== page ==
Transforming Artists’ Books:
What Do You Want to Make Today?
Transforming Artists’ Books Research Articles: A research network exploring digital transformations in the creation and reception of artist books
February – August, 2012
(Published online) 22nd August, 2013
Artists have always had a fluid relationship with books and evolving technology. For Sarah Bodman the future is full of possibility for the artist book, but questions remain about how the physical and the digital might co-exist.
Artist books are strange beasts. In terms of form they are currently flitting between paper-based and digital platforms, or as the writer and artist Radoslaw Nowakowski has put it, between ‘p-paper and e-paper’.[i] In terms of content they explore a vast range of ideas and subjects, from social commentaries to self-reflexive critiques about what they mean in the digital age.
Since the Centre for Fine Print Research’s AHRC-funded project was completed in 2010, the field has moved swiftly following the development of iPads and other tablets, while artists and commentators continue to debate what an artist book can be, or even should be, today.[ii]
Artists are continuing to produce dynamic and fluid works of art in and around the book, whether these are one-off, hand-produced works, paper-based books, print-on-demand, free downloads, or other digital formats such as e-publications or online video works. What has changed is the amount and availability of digital software that can be used to make and view books, such as Book Creator applications, and the renewed interest in paper-based productions that has arisen from a desire to defy the limitations of the increasingly mainstream outputs of e-publishing. These are interesting times in the history of the book and the artist book.
Artists have always used modern technologies to make new artworks, from lithography to photocopiers, Polaroid film to screenprinting, typewriters to letterpress. So the fact that artists are using digital tools to make book works that might be experienced through screen-based media – including iPads, tablets, phones and computers – should not come as much of a surprise.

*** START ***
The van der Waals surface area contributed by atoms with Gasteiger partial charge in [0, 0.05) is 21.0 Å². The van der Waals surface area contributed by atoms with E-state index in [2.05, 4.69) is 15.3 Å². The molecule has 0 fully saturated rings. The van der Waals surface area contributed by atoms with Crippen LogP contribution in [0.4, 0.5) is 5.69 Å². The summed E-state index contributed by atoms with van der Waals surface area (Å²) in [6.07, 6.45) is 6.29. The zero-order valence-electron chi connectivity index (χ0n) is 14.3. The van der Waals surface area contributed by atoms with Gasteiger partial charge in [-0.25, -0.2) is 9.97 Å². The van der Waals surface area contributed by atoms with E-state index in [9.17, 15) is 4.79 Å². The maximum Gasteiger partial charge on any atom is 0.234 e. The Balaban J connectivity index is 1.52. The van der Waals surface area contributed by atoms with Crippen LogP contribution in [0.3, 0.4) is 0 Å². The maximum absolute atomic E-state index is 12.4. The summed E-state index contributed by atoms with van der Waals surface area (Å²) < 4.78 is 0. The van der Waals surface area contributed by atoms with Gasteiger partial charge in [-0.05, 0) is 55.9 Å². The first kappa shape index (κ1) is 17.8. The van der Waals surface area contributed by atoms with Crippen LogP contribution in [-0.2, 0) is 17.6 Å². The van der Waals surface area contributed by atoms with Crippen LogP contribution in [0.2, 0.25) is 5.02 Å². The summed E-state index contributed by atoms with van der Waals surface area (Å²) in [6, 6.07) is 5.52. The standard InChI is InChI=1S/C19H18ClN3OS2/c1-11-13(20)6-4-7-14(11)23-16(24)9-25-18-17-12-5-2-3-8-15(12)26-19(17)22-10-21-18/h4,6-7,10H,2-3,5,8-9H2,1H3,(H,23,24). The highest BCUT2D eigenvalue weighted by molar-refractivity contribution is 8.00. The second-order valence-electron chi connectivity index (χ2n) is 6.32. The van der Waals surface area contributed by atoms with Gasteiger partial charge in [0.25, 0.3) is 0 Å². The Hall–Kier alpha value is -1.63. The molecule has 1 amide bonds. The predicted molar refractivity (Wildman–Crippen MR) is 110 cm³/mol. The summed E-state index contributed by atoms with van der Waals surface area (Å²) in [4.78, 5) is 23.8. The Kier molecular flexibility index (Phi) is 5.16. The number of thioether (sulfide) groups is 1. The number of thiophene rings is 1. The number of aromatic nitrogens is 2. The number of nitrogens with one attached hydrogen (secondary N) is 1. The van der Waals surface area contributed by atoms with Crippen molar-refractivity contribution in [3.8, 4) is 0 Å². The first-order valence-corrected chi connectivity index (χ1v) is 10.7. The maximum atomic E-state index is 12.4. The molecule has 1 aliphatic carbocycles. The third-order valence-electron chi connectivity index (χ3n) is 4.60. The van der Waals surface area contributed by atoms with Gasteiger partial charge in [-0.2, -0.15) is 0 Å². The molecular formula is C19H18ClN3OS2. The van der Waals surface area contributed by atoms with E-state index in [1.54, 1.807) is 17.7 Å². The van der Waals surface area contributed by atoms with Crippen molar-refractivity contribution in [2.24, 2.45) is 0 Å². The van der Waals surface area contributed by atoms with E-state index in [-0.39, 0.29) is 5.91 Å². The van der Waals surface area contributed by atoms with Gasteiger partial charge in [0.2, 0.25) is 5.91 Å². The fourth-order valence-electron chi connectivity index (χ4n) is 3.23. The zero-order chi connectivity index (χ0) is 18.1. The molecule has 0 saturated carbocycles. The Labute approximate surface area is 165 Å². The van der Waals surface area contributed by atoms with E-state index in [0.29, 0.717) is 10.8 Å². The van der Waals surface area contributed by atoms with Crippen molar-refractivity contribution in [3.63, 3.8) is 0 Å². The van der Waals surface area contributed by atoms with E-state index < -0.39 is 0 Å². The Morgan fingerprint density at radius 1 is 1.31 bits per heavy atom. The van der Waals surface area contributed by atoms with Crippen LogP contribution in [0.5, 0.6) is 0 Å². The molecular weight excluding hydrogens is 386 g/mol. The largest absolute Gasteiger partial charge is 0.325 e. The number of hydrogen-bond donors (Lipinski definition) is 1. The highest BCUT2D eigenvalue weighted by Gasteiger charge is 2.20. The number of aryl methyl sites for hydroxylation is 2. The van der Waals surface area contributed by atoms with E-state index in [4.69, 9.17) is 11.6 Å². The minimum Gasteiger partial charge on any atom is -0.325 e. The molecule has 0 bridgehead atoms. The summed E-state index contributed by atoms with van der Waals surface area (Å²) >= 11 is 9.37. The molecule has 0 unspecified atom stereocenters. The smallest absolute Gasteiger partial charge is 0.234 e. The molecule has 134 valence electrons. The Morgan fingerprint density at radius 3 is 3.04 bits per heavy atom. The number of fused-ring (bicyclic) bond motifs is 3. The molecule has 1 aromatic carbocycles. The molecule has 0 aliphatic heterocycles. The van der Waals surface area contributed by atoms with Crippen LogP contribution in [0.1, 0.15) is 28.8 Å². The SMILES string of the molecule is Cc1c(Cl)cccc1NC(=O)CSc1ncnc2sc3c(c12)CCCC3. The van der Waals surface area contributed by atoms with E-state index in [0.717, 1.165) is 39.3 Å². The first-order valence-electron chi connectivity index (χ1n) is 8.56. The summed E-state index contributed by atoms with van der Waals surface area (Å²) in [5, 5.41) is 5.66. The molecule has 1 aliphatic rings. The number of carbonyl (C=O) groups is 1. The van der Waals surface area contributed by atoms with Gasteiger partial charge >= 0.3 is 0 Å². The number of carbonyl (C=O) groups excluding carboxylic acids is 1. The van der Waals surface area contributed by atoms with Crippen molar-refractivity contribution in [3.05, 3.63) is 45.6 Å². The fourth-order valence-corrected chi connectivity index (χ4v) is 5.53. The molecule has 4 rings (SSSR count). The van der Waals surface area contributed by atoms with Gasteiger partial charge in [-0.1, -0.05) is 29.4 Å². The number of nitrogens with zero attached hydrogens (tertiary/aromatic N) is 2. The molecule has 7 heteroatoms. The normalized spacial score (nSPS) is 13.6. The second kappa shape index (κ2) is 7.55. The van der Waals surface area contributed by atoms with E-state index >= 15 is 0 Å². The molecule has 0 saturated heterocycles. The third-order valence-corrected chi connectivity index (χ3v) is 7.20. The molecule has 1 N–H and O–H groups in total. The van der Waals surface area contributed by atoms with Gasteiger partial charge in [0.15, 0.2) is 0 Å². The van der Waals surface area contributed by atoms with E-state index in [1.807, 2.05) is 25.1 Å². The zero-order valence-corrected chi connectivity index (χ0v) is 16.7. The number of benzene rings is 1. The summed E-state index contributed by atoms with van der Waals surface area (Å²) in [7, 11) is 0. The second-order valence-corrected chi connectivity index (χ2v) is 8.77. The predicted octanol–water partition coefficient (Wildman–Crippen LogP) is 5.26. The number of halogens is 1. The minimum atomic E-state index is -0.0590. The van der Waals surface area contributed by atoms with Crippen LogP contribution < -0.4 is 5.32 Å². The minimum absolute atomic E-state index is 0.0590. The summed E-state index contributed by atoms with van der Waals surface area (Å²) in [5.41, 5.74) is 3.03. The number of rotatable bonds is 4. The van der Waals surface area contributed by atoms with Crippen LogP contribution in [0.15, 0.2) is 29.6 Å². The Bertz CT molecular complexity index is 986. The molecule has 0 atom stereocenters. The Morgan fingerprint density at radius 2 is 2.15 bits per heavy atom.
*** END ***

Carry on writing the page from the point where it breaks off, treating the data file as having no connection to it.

Having said that, artists do also still like working with paper, and the main argument against using digital tools is that they work against the physical. Just as the mainstream and small publishers mentioned above are looking at ways to present the physical book, so are established and younger generations of artists. Many artists create handmade books because they have an inherent desire to produce physical artworks, whether these are unique editions or sculptural books (such as Fred Rinne’s hand-painted books, The Caseroom Press’s Fairy Tale, Robert The’s Book Guns, Su Blackwell’s cut books, Reassemble’s Never The Same Book Twice), or small editions (such as Ann Tyler’s Souvenirs, Tim Mosely’s Make Like An Eskimo, Clemens-Tobias Lange’s Ghiacciature I, Gracia Haby and Louise Jennison’s bookworks, Otto’s screenprinted books, Dmitry Sayenko’s 'medieval’ books, Ampersand Duck’s letterpress books), or experimental books and publishing (such as Seekers of Lice, Information as Material, Sharon Kivland, Sara Ranchouse, LemonMelon). This list could go on, but it is safe to assume that paper-based books are not going to disappear any time soon.
As artists we also need to learn how to make good use of the technologies available. While we have been offered many new ways of working digitally, we still need to work out what we actually want to do with these tools. Do we want to use them just to try and replicate the experience of the physical book? Probably not. Yet we can use them to produce related works that bring our existing knowledge, love and experience of the physical book into the broader digital artists’ publishing arena: a place where e-paper and p-paper can sit comfortably beside each other, each with its own values and qualities. Now that is an exciting prospect.
[i] Radoslaw Nowakowski’s hypertext book END OF THE WORLD according to EMERYK is a ‘hasarapasa hypertext tale about what may happen one hot summer’s day in a few or in a dozen of years when p-paper is finally replaced with e-paper’. See http://www.liberatorium.com/emeryk/emeryk.html, accessed 18 April 2013.
[ii] The AHRC-funded project was concerned with the following question: in an arena that now includes both digital and traditionally produced artists’ books, what will constitute the concepts of artists’ publishing in the future? The published outputs from the project, including A Manifesto for the Book, are all available as free downloads from the project’s homepage http://www.bookarts.uwe.ac.uk/canon.htm, accessed 18 April 2013. For ongoing debates see http://artistbooks.ning.com/group/21stcenturybook, accessed 18 April 2013.
Sarah Bodman is Senior Research Fellow for Artists’ Books / Programme Leader, MA Multidisciplinary Printmaking, Centre for Fine Print Research, UWE, Bristol.
The Transforming Artist Books research network held a series of workshops in 2012 to discuss the potential of the digital to change the understanding, appreciation and care of artist books.